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    • Ha, brilliant! 😀

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    • Haha, EVERYONE around me used to use that one while I was growing up. 🙂

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  14. The odd voice out– I don’t have this issue. I (suddenly noticed that) I don’t use idioms a lot, either speaking or writing, but I do understand them for some reason. Maybe it’s the same part of me that picks up on details and hints far too well (watching movies with my just a bit younger brothers and me saying ‘that’s so inappropriate’ and them saying ‘WHAT?’) but for some reason, I manage, even if it takes a bit of time afterwords to work out why that means what it means, or work out what the person is saying based on context.

    Whatever the reason, I just wanted to offer my perspective– Idioms do not faze me. Another blessing from Above. Conquering stereotypes!

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  15. I remember my son asking me ‘are you going to buy that new car? ‘ I said ‘I need to sleep on it’ it still makes me chuckle seeing his face in pure shock thinking that I was going to actually sleep on the car

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    • Haha, brilliant. 😀

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  16. On Guide Camp, I was told to use Elbow Grease when cleaning the pans.
    I dutifully went off to the stores tent and emerged 10 minutes later having not found it. Only to be told it just meant “use a lot of energy and scrubbing”

    Post a Reply
  17. I was watching TV and it was reported that…’there is a plant in the audience’. I kept watching the tv and finally said to my dad ‘I can’t see the plant’. It’s meant that someone was secretly giving the answers to the man answering them, I think it was one cough to mean yes and two coughs to mean no. I will never forget that one and I still find it funny.

    Then there is the other ‘I’ve a tummy bug’ my responce was ‘how did the bug get in your tummy?’ ?

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  18. Please don’t ‘hit’ the red light.

    Post a Reply
    • When I was six or seven, my babysitter was driving me to summer camp, and she was getting mad at this one lady who “ran” a stoplight. “I didn’t see her run,” was my response. My babysitter simply laughed and then explained what it meant.

      Post a Reply
  19. Not quite the same but there is a sign that appears every so often where i live for a ‘giant plant sale’ cracks me up every time but no one else gets it! How is the visual image you get from reading giant plant sale not hilarious! It’s a sale of bus sized daffodils and Daisy’s in my head, walking round there would be like being a borrower!!!!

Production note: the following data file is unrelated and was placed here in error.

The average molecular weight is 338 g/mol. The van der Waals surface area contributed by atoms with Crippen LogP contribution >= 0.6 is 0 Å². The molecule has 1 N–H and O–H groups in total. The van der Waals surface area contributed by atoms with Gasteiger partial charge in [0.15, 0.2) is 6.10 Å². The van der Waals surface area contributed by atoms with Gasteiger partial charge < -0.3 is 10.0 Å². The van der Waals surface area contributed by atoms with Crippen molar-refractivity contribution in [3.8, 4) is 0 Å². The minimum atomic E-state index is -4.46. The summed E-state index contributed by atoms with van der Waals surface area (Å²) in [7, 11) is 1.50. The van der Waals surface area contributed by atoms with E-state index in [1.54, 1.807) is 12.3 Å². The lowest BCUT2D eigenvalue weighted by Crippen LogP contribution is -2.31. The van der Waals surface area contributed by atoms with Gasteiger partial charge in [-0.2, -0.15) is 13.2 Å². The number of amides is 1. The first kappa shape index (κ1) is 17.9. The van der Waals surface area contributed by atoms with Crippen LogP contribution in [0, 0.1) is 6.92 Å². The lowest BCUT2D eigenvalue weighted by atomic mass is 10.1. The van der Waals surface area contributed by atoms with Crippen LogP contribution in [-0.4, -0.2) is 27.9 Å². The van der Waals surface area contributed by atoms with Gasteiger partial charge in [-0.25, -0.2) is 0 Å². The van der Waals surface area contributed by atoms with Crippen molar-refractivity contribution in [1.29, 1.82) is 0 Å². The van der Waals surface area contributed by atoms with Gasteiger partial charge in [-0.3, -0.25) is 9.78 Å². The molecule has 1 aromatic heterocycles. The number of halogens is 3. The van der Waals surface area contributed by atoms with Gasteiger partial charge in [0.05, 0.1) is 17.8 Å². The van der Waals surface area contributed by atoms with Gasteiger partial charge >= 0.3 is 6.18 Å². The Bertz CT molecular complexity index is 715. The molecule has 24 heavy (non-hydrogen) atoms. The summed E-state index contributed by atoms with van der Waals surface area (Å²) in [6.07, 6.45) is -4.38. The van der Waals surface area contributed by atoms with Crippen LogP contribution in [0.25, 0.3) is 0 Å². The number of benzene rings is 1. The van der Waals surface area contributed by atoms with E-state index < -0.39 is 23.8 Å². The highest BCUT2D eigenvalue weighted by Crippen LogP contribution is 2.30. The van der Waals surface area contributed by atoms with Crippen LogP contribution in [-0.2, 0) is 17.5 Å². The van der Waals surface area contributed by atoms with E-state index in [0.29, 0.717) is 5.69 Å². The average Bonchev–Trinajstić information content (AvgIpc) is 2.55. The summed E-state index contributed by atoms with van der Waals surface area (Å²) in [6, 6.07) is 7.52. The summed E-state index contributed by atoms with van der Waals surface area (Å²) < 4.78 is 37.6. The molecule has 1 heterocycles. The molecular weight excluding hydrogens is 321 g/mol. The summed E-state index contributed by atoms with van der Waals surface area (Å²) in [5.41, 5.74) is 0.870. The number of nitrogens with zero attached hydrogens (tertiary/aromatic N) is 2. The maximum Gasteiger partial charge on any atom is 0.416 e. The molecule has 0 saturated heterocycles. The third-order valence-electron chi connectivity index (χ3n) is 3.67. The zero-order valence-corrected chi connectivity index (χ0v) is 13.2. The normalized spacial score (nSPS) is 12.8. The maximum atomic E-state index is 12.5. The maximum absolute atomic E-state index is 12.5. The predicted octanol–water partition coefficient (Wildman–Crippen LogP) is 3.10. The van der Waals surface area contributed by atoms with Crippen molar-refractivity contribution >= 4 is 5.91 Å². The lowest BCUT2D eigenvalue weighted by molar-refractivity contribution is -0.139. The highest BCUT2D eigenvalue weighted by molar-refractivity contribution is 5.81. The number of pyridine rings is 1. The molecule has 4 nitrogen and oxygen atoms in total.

Post a Reply
  20. The British expression for stopping by – “I’ll knock you up”, in America would mean “I’ll get you pregnant”.

    For me, “to change my mind” wouldn’t entail an operation, because I view “mind” as the “software”, while the brain is the “hardware”. I continue to “change my mind” by learning new things. However, the autistic “operating system” the software runs underneath remains the same. 😉

    Post a Reply
  21. It’s not really an idiom but this is a good example of how I fail often to understand simple spoken English. When I was little (about 4 or 5) my grannie’s friend got a knitting machine and offered to knit things for everyone. I wanted a scarf. She asked me what colour (red) and then she asked me “How long do you want it?”. My rather confused and upset response was “I want to keep it forever.” I still remember all the adults laughing and me not having a clue what I had said that was funny.

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  22. I alwayys caught on to idioms quickly because languages were a special interest, but there is nothing like literally translating your own language word-for-word into another for exposing the subtle uses (e.g. go through the door). I still remember telling my friend in France that I was going to get ON the bus to go downtown, because that is what we say in English. His response, roughly translated, was “I hope you have some really strong bungee cords.”

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  23. If I haven’t heard certain idioms before, then I’ll take them literally. I am thankful to Urban Dictionary for this reason. It’s taught me an awful lot of slang phrases my NT friends just pick up naturally.

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  24. I learn my idioms from either books or Urban Dictionary. And very rarely, I learn them from my friends. I don’t use idioms that often, but my favorite one is “Don’t let the fox guard the henhouse”, which is said when one is putting the wrong person in charge.

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  1. Taking things literally: when having autism’s actually pretty funny | Autistic, Not Weird - […] I’ve already done an article about idioms. With one of them, I didn’t even realise it was an idiom…
  2. Asperger Syndrome: 50 important facts about having “mild” autism | Autistic, Not Weird - […] Idioms and autism: how you NEVER “change your mind” […]